Jeremy Sonnier, a member of a group of Christian religious activists who visited Cal State Long Beach on Monday, is challenged by a group of students. Signs warning of judgment against Jews, Muslims, gays and other groups drew fire from students. (Stephen Carr/Press-Telegram Staff Photographer )

The group attracted a big crowd of students, faculty members and even some police officers, althouth their enforcement was not needed at any time.
A student who identified himself as a gay male confronted Robert, another member of the alleged religious group. When this student pulled out his own bible, he asked Robert to show him where it read that he was going to hell for being a homosexual. After a few word exchanges, Robert said that he didn't want to talk to him anymore and turned his back on the student.
After a few hours, the crowd became smaller and so did the group's strenght to keep on screaming. Many students where schocked that this type of individuals are allowed to talk trash about women, gays and Muslims (among other minority groups) and still get away with it.
Erin Swetland, ASI's newly elected president, was collecting signatures to complain against these type of individuals to the school.

Tuesday, April 8, 2008


The Thursday before Spring Break, the United Migrant Student Association and the Philipino American Coalition, just to name a few, sponsered the 7th Annual Cesar Chavez Celebration. There were a variety of foods and speakers included author Victor Villasenor and Asian American Studies Professor Linda Maram.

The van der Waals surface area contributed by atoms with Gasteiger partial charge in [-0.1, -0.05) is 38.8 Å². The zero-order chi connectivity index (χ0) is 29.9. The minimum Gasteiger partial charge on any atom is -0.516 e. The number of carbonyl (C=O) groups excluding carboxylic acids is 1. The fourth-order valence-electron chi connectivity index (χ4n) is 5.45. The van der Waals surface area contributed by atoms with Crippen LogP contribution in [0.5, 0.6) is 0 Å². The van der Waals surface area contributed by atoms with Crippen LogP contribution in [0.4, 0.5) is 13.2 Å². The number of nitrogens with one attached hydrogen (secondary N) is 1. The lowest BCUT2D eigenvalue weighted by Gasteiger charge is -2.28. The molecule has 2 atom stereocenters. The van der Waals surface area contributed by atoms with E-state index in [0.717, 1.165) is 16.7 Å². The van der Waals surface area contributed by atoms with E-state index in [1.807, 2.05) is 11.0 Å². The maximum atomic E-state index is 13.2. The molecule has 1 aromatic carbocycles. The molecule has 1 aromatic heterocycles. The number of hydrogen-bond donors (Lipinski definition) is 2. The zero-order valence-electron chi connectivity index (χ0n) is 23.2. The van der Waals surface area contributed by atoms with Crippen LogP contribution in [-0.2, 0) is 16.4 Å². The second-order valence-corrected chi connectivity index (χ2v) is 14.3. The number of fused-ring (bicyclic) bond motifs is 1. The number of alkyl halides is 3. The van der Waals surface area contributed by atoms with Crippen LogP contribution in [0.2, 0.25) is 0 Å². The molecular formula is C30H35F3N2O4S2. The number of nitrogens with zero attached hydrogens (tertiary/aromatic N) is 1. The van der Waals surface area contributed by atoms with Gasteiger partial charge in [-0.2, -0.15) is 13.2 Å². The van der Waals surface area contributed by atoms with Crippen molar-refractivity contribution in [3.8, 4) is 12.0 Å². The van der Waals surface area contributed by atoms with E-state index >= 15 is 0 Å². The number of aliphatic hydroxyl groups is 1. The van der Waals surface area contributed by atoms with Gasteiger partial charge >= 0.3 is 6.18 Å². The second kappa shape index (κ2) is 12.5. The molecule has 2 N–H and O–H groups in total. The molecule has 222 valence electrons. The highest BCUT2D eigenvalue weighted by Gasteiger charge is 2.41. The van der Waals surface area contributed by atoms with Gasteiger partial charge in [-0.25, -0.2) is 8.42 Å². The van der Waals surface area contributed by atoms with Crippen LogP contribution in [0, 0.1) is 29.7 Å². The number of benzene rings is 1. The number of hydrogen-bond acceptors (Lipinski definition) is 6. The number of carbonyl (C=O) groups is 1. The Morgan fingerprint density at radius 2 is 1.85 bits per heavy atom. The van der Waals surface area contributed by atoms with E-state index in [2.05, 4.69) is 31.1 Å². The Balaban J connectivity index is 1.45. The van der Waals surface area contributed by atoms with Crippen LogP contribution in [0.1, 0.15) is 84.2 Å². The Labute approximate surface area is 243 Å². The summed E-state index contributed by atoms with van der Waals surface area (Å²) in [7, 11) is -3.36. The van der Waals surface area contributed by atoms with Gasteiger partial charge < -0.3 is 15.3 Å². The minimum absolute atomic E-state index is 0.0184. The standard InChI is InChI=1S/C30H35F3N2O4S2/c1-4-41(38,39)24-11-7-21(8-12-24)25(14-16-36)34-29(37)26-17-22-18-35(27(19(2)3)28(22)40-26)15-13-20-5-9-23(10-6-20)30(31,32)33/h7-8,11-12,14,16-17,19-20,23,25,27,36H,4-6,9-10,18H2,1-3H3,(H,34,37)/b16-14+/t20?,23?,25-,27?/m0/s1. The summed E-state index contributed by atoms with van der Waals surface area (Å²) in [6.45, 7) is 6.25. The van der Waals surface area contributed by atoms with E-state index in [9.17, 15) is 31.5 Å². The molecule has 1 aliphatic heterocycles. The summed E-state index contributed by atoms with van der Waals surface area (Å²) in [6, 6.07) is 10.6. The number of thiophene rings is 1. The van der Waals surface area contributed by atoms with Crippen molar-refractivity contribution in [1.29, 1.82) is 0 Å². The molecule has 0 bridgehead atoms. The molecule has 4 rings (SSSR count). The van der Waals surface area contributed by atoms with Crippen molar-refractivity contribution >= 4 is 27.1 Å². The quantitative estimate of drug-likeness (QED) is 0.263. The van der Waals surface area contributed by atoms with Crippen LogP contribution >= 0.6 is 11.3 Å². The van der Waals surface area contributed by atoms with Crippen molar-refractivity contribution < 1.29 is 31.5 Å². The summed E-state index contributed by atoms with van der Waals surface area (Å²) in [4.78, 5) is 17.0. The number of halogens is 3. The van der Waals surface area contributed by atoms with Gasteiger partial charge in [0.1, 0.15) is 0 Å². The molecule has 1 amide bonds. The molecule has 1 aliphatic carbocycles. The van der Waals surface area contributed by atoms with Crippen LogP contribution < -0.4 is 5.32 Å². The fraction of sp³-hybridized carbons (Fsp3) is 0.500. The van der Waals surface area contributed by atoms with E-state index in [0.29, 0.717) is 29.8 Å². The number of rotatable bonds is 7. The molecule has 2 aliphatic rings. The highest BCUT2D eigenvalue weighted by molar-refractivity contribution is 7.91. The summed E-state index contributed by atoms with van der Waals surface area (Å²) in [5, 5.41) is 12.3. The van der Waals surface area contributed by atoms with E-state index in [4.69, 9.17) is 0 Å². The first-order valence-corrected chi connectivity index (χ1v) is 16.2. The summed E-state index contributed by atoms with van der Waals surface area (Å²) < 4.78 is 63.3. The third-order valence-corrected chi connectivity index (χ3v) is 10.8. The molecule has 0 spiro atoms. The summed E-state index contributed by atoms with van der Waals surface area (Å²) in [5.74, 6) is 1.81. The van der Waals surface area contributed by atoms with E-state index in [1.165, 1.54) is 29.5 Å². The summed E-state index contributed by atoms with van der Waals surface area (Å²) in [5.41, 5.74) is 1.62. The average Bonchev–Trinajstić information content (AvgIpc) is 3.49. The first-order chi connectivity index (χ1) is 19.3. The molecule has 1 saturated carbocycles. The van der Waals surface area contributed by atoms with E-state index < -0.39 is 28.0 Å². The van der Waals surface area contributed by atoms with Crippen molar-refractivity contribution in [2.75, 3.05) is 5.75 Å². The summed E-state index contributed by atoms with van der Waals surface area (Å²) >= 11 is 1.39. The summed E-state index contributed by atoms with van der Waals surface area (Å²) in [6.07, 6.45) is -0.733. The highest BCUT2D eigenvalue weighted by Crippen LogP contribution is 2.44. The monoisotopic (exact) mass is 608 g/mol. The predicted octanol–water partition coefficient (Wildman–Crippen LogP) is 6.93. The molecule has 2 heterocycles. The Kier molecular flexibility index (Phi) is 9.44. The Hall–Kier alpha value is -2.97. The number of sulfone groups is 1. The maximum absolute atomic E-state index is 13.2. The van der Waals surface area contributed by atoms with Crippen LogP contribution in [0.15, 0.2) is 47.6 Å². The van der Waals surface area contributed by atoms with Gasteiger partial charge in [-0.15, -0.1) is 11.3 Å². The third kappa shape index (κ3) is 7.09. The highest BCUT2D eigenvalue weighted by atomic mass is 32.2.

According to Maram, this is the first time in CSULB that both the Latino and Philipino community come together to celebrate both Chavez and Cruz. The two men were key figures in the civil rights movement for farmworkers in the 1960s and were part of the United Farm Workers Executive Board.
Maram said also said that Latino and Philipino students have the same struggles when it comes to higher education. She says that their socioeconomic status are one, not the only, of the factors that are keeping the low graduation numbers for these groups.

The UFW Executive Board in 1973 included veteran farmworker organizers and activists:
(l-r) Dolores Huerta, Mack Lyons, Richard Chavez, Cesar Chavez, Eliseo Medina,
Philip Veracruz, Gilbert Padilla, Marshall Ganz and Pete Velasco.

Monday, March 17, 2008